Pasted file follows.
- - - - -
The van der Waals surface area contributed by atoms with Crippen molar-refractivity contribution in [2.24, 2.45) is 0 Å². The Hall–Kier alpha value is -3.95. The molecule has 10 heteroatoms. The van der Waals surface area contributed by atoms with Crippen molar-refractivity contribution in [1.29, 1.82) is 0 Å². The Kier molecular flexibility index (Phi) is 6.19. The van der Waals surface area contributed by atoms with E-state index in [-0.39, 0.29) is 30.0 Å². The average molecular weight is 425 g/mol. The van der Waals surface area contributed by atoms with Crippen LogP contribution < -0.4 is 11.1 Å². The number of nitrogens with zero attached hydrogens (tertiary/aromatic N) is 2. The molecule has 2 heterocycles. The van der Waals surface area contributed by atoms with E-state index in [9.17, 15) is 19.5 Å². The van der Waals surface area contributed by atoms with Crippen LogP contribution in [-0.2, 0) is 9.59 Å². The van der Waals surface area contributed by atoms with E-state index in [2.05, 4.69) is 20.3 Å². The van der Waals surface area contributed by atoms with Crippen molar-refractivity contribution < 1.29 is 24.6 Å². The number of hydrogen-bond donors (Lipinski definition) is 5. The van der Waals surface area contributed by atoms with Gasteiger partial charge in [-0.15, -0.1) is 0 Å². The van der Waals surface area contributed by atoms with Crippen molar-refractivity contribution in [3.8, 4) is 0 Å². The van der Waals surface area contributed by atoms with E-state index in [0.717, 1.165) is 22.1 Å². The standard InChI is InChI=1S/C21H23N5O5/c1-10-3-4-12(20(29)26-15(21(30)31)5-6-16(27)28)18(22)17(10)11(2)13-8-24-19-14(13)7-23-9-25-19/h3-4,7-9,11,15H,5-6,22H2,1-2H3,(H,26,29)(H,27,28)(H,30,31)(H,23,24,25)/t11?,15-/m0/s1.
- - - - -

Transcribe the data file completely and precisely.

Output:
The van der Waals surface area contributed by atoms with Crippen molar-refractivity contribution in [2.24, 2.45) is 0 Å². The Hall–Kier alpha value is -3.95. The molecule has 10 heteroatoms. The van der Waals surface area contributed by atoms with Crippen molar-refractivity contribution in [1.29, 1.82) is 0 Å². The Kier molecular flexibility index (Phi) is 6.19. The van der Waals surface area contributed by atoms with E-state index in [-0.39, 0.29) is 30.0 Å². The average molecular weight is 425 g/mol. The van der Waals surface area contributed by atoms with Crippen LogP contribution < -0.4 is 11.1 Å². The number of nitrogens with zero attached hydrogens (tertiary/aromatic N) is 2. The molecule has 2 heterocycles. The van der Waals surface area contributed by atoms with E-state index in [9.17, 15) is 19.5 Å². The van der Waals surface area contributed by atoms with Crippen LogP contribution in [-0.2, 0) is 9.59 Å². The van der Waals surface area contributed by atoms with E-state index in [2.05, 4.69) is 20.3 Å². The van der Waals surface area contributed by atoms with Crippen molar-refractivity contribution < 1.29 is 24.6 Å². The number of hydrogen-bond donors (Lipinski definition) is 5. The van der Waals surface area contributed by atoms with Gasteiger partial charge in [-0.15, -0.1) is 0 Å². The van der Waals surface area contributed by atoms with Crippen molar-refractivity contribution in [3.8, 4) is 0 Å². The van der Waals surface area contributed by atoms with E-state index in [0.717, 1.165) is 22.1 Å². The standard InChI is InChI=1S/C21H23N5O5/c1-10-3-4-12(20(29)26-15(21(30)31)5-6-16(27)28)18(22)17(10)11(2)13-8-24-19-14(13)7-23-9-25-19/h3-4,7-9,11,15H,5-6,22H2,1-2H3,(H,26,29)(H,27,28)(H,30,31)(H,23,24,25)/t11?,15-/m0/s1.